Three years ago, Daphne Hodgins had a cardiac arrest while running. “I don’t remember what happened … Apparently I stopped running, there was something wrong, fell to my hands and knees and then passed out.”
Lucky for Daphne, a fellow runner immediately began CPR and saved her life.
But everyone is not as lucky as Daphne. In BC, cardiac arrest kills 2000 people a year. This is 13 times the number killed in car accidents.
Unlike a heart attack, cardiac arrest usually strikes without any warning. If quick action is not taken, death is inevitable.
A Heart and Stroke Foundation survey found 86% of Canadians would perform CPR if the need arose, but only 30% of victims actually receive bystander CPR. Shelley Parker, head of resuscitation programs for the Heart and Stroke Foundation says bystanders hesitate because they do not have proper CPR training.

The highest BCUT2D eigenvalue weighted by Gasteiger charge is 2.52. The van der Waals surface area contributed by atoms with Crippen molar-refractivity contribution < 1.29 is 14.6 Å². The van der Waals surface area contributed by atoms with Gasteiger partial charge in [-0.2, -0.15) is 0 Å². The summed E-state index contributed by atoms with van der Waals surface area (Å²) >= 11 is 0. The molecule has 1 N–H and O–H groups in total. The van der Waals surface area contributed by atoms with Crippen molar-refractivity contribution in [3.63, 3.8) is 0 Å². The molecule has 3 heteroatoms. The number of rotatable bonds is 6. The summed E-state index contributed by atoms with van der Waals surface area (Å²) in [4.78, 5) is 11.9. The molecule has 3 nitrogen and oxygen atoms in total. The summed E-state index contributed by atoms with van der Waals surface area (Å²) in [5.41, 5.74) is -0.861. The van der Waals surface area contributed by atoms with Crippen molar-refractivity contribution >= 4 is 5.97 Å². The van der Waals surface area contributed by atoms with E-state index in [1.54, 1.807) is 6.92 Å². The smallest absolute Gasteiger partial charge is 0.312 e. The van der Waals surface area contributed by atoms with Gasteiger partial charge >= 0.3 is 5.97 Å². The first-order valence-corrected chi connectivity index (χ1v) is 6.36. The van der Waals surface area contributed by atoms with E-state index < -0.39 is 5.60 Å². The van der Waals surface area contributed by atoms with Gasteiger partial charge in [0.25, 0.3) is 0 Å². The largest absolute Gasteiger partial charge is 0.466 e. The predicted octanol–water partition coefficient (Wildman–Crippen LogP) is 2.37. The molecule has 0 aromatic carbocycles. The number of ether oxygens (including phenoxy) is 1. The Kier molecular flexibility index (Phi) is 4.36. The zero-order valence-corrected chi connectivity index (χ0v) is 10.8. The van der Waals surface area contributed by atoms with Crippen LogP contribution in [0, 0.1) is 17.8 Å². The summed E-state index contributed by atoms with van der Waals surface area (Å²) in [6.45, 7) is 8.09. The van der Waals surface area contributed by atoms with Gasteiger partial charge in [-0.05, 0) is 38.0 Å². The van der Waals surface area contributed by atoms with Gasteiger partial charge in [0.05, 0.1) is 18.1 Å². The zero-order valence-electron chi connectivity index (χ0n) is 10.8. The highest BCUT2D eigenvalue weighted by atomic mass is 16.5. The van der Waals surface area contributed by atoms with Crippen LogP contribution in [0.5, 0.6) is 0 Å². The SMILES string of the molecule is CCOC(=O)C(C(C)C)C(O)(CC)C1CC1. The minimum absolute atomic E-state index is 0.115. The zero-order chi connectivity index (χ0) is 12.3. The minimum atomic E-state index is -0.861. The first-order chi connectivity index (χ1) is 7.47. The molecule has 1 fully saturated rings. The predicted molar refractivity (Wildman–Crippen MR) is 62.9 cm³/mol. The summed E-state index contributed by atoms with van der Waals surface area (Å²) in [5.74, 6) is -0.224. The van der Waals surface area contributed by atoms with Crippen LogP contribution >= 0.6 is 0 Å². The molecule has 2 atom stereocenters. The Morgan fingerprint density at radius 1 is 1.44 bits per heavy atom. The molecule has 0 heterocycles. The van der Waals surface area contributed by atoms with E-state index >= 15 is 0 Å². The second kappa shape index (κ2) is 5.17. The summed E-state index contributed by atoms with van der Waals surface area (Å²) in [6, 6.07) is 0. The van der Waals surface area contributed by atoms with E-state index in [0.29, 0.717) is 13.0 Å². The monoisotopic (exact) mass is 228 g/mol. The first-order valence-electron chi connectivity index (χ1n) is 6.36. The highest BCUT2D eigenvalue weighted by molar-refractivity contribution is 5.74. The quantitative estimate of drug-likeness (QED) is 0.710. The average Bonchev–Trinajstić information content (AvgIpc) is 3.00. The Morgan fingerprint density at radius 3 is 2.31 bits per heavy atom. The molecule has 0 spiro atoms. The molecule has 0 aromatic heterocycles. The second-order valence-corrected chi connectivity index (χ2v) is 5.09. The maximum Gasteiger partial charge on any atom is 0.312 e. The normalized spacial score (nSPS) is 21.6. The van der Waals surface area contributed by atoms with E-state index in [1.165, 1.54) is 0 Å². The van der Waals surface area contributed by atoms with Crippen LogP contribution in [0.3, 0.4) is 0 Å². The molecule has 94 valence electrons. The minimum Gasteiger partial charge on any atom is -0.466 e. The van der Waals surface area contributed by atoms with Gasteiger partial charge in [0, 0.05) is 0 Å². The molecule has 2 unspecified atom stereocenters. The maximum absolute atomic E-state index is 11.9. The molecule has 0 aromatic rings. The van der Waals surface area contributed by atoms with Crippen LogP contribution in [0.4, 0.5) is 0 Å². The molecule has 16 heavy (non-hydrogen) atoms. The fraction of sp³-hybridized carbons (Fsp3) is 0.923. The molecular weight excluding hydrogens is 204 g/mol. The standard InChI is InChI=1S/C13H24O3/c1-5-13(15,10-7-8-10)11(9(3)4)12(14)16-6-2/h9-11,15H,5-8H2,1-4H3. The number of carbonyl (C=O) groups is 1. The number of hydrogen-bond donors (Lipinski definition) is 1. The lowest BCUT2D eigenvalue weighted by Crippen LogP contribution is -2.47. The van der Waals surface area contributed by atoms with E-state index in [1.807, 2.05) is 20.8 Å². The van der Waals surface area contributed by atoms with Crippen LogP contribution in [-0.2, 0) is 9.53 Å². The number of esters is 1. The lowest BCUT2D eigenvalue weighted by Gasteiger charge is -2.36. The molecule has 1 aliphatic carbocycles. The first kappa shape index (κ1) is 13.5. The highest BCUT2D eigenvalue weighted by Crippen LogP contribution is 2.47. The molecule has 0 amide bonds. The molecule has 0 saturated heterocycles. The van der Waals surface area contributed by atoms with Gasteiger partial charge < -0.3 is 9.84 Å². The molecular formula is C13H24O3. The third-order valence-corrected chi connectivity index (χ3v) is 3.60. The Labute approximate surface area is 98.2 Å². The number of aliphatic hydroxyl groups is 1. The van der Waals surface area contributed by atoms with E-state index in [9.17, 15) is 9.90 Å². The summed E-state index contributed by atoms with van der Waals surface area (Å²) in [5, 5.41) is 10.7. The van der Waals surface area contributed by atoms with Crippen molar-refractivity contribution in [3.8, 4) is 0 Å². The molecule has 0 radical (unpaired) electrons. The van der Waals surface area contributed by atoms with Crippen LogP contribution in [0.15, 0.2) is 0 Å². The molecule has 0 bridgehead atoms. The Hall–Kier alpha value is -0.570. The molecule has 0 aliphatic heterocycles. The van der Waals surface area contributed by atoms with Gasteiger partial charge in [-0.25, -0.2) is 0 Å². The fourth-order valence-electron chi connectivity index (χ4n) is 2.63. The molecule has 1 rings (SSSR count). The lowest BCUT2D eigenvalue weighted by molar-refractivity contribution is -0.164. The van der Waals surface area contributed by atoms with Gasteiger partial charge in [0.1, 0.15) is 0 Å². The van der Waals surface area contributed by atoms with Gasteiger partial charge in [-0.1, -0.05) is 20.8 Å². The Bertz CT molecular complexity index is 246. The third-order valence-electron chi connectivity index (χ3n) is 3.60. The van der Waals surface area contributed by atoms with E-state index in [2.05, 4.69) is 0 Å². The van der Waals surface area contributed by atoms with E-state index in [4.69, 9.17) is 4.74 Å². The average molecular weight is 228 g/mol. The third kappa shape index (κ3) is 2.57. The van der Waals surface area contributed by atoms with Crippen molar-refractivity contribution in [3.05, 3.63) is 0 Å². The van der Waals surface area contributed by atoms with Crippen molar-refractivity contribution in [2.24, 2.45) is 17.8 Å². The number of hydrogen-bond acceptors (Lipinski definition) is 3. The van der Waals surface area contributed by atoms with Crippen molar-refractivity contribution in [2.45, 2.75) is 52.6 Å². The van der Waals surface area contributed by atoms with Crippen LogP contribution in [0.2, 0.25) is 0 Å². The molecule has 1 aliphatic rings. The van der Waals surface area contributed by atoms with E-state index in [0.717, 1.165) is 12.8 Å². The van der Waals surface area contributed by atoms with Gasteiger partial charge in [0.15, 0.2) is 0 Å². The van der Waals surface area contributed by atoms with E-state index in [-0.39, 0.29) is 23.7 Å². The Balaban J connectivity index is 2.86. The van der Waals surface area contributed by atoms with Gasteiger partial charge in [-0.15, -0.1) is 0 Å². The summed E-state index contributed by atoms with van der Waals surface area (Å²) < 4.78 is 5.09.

In response to this, The Heart and Stroke Foundation launched a mobile app called Call.Push.Restart (CPR). This app teaches people how to save a life after cardiac arrest.
Call 911 and shout for others to find an AED (defibrillator).
Push hard and fast- about 120 times per minute on the centre of the victim’s chest with both hands.
Restart the heart when the AED arrives.
For More Information
- Call Push Restart App, Heart and Stroke Foundation
- Could you Save a Life?, Heart and Stroke Foundation
- Heart and Stroke Foundation Brings Basic CPR Training to your Smartphone, CBC News
- Mobile App Teaches How to Save a Life After Cardiac Arrest, The Vancouver Sun